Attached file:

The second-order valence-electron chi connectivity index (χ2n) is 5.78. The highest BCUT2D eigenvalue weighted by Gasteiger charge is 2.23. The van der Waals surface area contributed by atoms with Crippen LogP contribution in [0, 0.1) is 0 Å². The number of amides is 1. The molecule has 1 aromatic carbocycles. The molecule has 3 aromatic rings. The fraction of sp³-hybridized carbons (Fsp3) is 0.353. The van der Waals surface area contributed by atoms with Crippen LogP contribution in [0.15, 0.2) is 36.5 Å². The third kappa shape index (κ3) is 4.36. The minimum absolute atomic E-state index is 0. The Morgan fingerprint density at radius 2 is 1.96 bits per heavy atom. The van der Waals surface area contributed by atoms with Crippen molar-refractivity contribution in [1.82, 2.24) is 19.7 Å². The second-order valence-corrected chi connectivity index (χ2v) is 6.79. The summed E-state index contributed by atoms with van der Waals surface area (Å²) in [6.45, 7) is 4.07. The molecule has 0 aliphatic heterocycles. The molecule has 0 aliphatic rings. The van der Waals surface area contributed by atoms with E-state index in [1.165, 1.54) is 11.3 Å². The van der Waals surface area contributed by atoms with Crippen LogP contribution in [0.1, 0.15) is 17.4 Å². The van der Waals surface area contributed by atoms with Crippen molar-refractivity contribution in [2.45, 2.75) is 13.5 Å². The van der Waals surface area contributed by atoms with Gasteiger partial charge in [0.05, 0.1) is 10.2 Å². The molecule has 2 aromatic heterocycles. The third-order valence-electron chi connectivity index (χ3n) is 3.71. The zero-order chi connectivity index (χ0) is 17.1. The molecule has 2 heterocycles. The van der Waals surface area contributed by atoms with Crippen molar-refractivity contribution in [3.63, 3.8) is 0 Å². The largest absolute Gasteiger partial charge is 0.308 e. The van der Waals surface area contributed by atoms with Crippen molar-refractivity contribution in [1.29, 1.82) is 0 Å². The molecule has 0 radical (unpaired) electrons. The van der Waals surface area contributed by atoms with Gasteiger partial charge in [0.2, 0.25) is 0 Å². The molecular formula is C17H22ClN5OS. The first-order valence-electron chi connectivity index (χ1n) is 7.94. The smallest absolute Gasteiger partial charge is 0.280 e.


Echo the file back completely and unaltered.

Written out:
The second-order valence-electron chi connectivity index (χ2n) is 5.78. The highest BCUT2D eigenvalue weighted by Gasteiger charge is 2.23. The van der Waals surface area contributed by atoms with Crippen LogP contribution in [0, 0.1) is 0 Å². The number of amides is 1. The molecule has 1 aromatic carbocycles. The molecule has 3 aromatic rings. The fraction of sp³-hybridized carbons (Fsp3) is 0.353. The van der Waals surface area contributed by atoms with Crippen LogP contribution in [0.15, 0.2) is 36.5 Å². The third kappa shape index (κ3) is 4.36. The minimum absolute atomic E-state index is 0. The Morgan fingerprint density at radius 2 is 1.96 bits per heavy atom. The van der Waals surface area contributed by atoms with Crippen molar-refractivity contribution in [1.82, 2.24) is 19.7 Å². The second-order valence-corrected chi connectivity index (χ2v) is 6.79. The summed E-state index contributed by atoms with van der Waals surface area (Å²) in [6.45, 7) is 4.07. The molecule has 0 aliphatic heterocycles. The molecule has 0 aliphatic rings. The van der Waals surface area contributed by atoms with E-state index in [1.165, 1.54) is 11.3 Å². The van der Waals surface area contributed by atoms with Crippen LogP contribution in [0.1, 0.15) is 17.4 Å². The van der Waals surface area contributed by atoms with Crippen molar-refractivity contribution in [2.45, 2.75) is 13.5 Å². The van der Waals surface area contributed by atoms with Gasteiger partial charge in [0.05, 0.1) is 10.2 Å². The molecule has 2 aromatic heterocycles. The third-order valence-electron chi connectivity index (χ3n) is 3.71. The zero-order chi connectivity index (χ0) is 17.1. The molecule has 2 heterocycles. The van der Waals surface area contributed by atoms with Crippen molar-refractivity contribution in [3.63, 3.8) is 0 Å². The largest absolute Gasteiger partial charge is 0.308 e. The van der Waals surface area contributed by atoms with Crippen molar-refractivity contribution in [1.29, 1.82) is 0 Å². The molecule has 0 radical (unpaired) electrons. The van der Waals surface area contributed by atoms with Gasteiger partial charge in [0.2, 0.25) is 0 Å². The molecular formula is C17H22ClN5OS. The first-order valence-electron chi connectivity index (χ1n) is 7.94. The smallest absolute Gasteiger partial charge is 0.280 e.